Q: What do you mean by model of consent?

A: I use the FRIES model of consent from Planned Parenthood, and talk about how it applies to the rehearsal hall. This is one of the elements we addressed at the Zoom read, when I was introducing concepts around theatrical intimacy. 

FRIES:

F is for Freely Given, which means that consent is given free from coercion. This can be hard to see, because we’ve got power dynamics going on in a rehearsal space that can influence whether or not a performer feels like they can say no to an offer or request from a director, or even another actor who has more experience or clout. I talk about the different types of power and how intimacy directors can help to mitigate these dynamics.

R is for Reversible. Consent can be removed, at any point in the process. We build choreography around performer boundaries, and work to ensure that performers feel confident repeating it every night. However, sometimes things change in a performer’s personal life, or in the rehearsal hall, and that changes where their boundaries are. We can always rebuild choreography at any point in the process if a performer no longer consents to a specific action.

I is for Informed. This means that a performer is aware of the intimate content/nudity involved for the character before they accept the role. It’s really important for casting breakdowns to list this information, so that actors can choose whether or not to submit to or audition for the role. It can be harmful for their careers and mental health if they get the information too late and they turn down a contract, or if they’ve already accepted a contract and feel forced into content they would never have wanted to perform.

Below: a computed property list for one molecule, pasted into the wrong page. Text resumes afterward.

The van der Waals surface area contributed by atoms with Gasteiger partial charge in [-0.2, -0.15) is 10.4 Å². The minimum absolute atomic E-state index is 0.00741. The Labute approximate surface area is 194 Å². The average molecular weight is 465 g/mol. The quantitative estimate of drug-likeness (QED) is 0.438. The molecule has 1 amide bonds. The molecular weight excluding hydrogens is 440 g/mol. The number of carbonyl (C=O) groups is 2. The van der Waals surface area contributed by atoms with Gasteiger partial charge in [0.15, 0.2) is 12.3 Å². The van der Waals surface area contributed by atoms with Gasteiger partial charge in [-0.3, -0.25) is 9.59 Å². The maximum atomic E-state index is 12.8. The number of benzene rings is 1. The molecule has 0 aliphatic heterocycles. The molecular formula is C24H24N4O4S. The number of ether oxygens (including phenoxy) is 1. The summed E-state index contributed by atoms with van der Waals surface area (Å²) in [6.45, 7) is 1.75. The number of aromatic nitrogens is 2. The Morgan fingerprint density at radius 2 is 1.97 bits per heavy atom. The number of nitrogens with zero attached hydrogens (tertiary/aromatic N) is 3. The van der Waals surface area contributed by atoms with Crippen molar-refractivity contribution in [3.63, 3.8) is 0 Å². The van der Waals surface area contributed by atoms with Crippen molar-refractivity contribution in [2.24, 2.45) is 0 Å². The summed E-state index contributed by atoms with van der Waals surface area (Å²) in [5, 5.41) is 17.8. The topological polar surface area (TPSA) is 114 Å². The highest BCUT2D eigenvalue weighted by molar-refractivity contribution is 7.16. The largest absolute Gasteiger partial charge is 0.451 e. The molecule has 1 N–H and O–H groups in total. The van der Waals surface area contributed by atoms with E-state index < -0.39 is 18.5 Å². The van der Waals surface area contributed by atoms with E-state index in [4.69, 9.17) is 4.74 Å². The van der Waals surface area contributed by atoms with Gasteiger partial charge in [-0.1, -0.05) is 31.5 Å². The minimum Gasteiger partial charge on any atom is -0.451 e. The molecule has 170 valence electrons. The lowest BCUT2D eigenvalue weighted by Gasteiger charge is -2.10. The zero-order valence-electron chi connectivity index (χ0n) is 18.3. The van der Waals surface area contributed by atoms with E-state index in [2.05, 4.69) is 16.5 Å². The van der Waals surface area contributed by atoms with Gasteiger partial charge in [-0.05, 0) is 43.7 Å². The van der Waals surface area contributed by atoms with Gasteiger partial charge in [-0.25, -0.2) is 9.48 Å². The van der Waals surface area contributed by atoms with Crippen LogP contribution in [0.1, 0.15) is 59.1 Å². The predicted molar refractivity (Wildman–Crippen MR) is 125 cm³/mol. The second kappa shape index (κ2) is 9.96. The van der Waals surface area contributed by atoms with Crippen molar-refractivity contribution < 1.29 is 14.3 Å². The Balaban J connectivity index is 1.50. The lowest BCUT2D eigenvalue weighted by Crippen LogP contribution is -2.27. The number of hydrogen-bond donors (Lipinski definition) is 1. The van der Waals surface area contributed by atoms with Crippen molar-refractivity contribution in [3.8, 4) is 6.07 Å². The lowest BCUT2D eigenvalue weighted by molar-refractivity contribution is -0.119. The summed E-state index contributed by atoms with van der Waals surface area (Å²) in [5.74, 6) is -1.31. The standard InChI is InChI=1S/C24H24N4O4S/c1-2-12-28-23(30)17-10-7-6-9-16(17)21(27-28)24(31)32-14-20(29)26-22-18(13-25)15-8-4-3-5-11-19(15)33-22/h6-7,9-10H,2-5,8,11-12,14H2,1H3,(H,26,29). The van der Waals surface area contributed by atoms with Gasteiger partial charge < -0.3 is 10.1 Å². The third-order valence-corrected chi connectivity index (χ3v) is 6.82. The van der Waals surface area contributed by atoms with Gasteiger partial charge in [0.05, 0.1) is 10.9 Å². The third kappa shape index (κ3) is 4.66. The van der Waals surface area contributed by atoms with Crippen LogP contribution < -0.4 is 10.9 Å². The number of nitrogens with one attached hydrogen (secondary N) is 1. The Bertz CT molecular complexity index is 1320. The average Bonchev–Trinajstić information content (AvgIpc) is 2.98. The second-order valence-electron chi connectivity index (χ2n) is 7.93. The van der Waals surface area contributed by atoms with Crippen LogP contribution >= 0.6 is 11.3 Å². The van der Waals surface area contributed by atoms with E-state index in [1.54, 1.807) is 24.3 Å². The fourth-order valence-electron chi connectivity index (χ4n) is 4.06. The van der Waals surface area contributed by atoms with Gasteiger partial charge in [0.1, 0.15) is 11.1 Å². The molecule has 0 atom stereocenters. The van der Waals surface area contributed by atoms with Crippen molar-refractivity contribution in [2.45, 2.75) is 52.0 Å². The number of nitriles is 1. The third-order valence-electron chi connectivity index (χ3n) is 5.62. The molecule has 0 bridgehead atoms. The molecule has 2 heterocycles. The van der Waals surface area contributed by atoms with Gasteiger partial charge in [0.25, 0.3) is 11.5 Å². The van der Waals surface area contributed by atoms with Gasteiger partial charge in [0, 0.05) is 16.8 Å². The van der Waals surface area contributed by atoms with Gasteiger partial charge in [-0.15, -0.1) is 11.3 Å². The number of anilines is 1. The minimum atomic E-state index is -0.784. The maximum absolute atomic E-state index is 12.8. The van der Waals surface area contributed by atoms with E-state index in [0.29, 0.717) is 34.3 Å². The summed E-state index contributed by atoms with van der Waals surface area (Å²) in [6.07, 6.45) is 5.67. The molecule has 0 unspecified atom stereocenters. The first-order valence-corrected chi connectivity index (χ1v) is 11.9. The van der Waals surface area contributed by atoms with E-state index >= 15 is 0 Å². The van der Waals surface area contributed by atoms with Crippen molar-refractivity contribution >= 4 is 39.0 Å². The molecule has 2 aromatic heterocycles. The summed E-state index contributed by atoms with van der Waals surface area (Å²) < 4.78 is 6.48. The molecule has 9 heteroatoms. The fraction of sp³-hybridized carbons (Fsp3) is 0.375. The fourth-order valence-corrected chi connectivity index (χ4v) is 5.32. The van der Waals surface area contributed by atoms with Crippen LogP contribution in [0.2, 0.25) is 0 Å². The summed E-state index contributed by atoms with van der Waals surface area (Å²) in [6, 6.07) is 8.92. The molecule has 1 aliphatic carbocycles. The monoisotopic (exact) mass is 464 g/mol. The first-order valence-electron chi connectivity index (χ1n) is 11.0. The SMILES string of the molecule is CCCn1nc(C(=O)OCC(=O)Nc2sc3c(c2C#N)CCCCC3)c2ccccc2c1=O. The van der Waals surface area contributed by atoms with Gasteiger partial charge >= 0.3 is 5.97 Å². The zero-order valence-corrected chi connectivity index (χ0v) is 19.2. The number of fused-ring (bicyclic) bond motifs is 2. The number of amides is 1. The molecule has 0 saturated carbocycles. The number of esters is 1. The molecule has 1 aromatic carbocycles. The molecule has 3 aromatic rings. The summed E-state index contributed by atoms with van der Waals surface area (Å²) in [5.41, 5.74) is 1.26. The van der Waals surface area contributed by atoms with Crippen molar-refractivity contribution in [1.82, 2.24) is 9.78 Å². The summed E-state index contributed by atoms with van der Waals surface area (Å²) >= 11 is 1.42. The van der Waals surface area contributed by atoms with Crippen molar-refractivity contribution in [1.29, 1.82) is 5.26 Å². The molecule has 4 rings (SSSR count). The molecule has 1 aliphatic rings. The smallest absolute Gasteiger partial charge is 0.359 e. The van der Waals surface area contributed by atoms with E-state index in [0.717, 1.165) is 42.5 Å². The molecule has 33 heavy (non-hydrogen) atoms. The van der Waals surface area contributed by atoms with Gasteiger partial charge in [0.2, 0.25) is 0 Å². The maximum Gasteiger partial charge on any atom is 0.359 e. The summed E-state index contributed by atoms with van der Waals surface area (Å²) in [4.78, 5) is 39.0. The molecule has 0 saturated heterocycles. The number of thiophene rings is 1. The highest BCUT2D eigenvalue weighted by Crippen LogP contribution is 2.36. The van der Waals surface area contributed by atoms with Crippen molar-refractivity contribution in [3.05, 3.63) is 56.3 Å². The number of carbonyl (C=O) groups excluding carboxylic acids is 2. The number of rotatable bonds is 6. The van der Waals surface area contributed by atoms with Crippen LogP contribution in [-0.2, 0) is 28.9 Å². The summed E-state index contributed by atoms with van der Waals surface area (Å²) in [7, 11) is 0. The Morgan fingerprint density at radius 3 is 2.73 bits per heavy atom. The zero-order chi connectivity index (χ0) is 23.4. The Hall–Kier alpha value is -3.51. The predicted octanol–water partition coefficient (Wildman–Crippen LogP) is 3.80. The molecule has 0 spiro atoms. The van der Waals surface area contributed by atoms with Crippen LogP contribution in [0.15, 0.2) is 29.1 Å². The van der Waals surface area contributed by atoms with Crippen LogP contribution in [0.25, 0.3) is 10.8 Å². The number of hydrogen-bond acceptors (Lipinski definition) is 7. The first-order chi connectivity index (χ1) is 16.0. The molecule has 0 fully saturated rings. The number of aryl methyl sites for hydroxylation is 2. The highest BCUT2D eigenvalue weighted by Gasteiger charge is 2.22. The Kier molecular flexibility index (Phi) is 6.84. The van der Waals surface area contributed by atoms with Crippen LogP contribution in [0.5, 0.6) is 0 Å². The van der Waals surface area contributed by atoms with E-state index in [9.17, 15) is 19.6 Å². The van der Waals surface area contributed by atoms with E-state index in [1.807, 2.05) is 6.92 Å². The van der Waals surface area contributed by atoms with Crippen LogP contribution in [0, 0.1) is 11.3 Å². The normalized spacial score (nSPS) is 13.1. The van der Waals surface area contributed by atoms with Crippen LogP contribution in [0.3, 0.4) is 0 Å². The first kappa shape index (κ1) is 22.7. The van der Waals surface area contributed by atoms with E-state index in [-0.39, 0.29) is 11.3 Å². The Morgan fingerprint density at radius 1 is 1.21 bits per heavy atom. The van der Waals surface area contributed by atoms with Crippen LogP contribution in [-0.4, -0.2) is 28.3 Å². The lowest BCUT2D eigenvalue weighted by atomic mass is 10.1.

E is for Enthusiastic. This is a bit different from how enthusiasm might play out in real-life scenarios. It could feel really off-putting if you were performing a scene of sexual violence, for example, and your scene partner seemed really excited about doing that. So enthusiasm in rehearsal is more about making sure that performers feel confident, and if they seem unsure, to pause and check in about that.